The mass murder over the weekend at a gay nightclub in Orlando, Florida—at last count, at least 50 people were killed—has focused attention on violent Islamism and gun control. But it has also highlighted the threats and violence faced by members of the LGBTI community. (The father of the alleged Orlando killer has stated his son was upset about men kissing in public.)
I spoke by phone on Sunday with Tarah Demant, senior director of the Identity and Discrimination Unit at Amnesty International USA. During the course of our conversation, which has been edited and condensed, we talked about different types of violence against sexual minorities, ISIS’s murder of gay men, and the threat we all face when hateful rhetoric crosses borders.
Isaac Chotiner: What are some of the threats LGBT people are currently facing?
Tarah Demant: About the horrific violence in Orlando, there is a lot we don’t know. What we do know is that LGBTI people and people who others think are LGBTI-identified face horrific violence and targeted violence worldwide. This is a growing problem, unfortunately. We have seen this in our own country where trans women of color, in particular, are under threat.* We see this globally in terms of laws that criminalize consensual same-sex behavior, and create a hostile environment not only for LGBTI people in their communities, but with the police. In Tunisia, for example, consensual same-sex relationships are banned and LGBTI-identified people who go to the police are often targeted by them. In Bangladesh very recently, an LGBT rights activist was hacked to death, and we have still seen no indictments or justice.
What sort of anti-gay and anti-LGBTI propaganda have you been seeing from extremist groups?
There are groups in every country. This is not just a foreign problem. Groups everywhere either work to create a culture of hate and fear, or are specifically propagating violence. The type of violence we are seeing in Uganda, for example, is in part about the government itself targeting LGBTI people and drafting a bill in which you could get the death penalty for the “crime” of being gay. (The ultimate punishment was eventually modified to serious prison time.) But worldwide, you have people voting in politicians that will pass these sorts of laws. We see this with not just elected groups but terrorist groups targeting and scapegoating LGBTI people for what they see as the ills of the world.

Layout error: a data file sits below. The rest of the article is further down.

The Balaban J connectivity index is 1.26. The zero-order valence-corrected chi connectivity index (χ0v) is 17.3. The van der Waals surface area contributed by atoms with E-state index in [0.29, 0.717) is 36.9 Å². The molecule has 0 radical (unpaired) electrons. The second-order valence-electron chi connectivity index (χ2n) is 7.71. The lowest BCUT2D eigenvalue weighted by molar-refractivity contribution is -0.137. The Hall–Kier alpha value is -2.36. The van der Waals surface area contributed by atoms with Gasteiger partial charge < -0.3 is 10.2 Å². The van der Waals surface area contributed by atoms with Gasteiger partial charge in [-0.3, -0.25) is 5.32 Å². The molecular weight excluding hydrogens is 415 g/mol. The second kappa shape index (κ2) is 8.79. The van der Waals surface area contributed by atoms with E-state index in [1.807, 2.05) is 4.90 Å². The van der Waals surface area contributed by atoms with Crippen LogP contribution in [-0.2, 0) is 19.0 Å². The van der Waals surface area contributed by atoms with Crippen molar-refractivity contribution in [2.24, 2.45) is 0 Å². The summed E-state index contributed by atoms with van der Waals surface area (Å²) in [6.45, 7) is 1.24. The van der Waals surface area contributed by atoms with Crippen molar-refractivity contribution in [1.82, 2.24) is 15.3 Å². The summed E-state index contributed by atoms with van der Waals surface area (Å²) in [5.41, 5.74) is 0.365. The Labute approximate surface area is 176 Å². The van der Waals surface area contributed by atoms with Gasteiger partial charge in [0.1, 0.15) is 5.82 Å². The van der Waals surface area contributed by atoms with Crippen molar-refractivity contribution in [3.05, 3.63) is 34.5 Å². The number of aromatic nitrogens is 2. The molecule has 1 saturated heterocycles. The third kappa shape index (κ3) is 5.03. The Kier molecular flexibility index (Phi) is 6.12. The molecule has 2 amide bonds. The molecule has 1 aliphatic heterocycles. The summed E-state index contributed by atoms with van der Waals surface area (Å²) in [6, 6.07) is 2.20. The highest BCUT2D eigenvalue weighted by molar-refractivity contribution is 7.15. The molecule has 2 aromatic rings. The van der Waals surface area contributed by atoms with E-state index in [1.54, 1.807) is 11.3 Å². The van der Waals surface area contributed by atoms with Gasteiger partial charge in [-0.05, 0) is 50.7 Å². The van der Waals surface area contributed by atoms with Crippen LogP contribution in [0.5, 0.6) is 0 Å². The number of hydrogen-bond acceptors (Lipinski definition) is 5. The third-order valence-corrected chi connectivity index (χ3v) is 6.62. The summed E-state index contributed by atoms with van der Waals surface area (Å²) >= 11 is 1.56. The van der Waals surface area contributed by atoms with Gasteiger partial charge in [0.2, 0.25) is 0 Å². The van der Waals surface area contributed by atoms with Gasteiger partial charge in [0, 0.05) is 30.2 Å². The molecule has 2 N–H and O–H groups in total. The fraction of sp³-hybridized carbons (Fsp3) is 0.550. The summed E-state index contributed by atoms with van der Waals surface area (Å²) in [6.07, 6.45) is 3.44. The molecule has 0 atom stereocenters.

Can you talk about the ways terrorist groups, specifically extremist groups like ISIS, have targeted people from the LGBTI community?
Over the past year, forces from the group that calls itself the Islamic State has killed dozens of men in Iraq and Syria it alleges were gay. It did this by throwing them from the roofs of buildings. We have seen the same type of targeted violence in Nigeria from extremist groups. We have seen that type of violence against women and girl children as well.
Do you think we are seeing backlash to some of the strides that have been made in terms of expanding rights, or do you think violence is just more visible now, here and worldwide?
Certainly the visibility of LGBTI minorities has increased, and because there are places where LGBTI people can live lives of dignity and human rights, they are more visible. But this type of violence has been around for a long time. I do think we are seeing a backlash, though. We see in our own country the legal backlash, with things like bathroom laws, which have absolutely nothing to do with public safety and everything to do with hate and discrimination. It is planned and politically motivated. We have seen politicians in the United States scapegoat LGBTI people, saying that particularly trans people, and trans people of color, are dangerous and that they pose both a physical threat and a threat to morality.
This type of propagation is one of the reasons we have seen hate crimes continue. And while we have certainly seen progress, and celebrate that progress, LGBTI people are targeted everyday with violence here. One of the things that particularly concerns us is the invisibility of trans women and trans women of color, who are not only attacked but brutally murdered on a consistent basis. And it doesn’t hit the news the way other violence does. I think that has a lot to do with the way we value—or don’t value—trans women of color.
You also have a situation now where right-wing Christians here inspire anti-gay activism in Africa and elsewhere.
Anti-LGBTI activism abroad is well-funded and backed by American religious extremism. It’s important to think about what our role is and the way that hate spreads. It is a complicated thing for us as an international organization. We not only want to respond to threats, but we want to get at root causes so that one day we are out of a job. Here in the United States and globally, we are not a community of human rights.
And it goes the other way now. Who knows to what degree this guy was inspired by people abroad, but the traffic in harmful ideas, as we have seen with ISIS—and not to draw moral equivalence—goes both ways.
Correction, June 12, 2016: Due to a transcription error, this article originally quoted Tarah Demant as saying that trans men of color were under particular threat, rather than trans women of color. (Return.)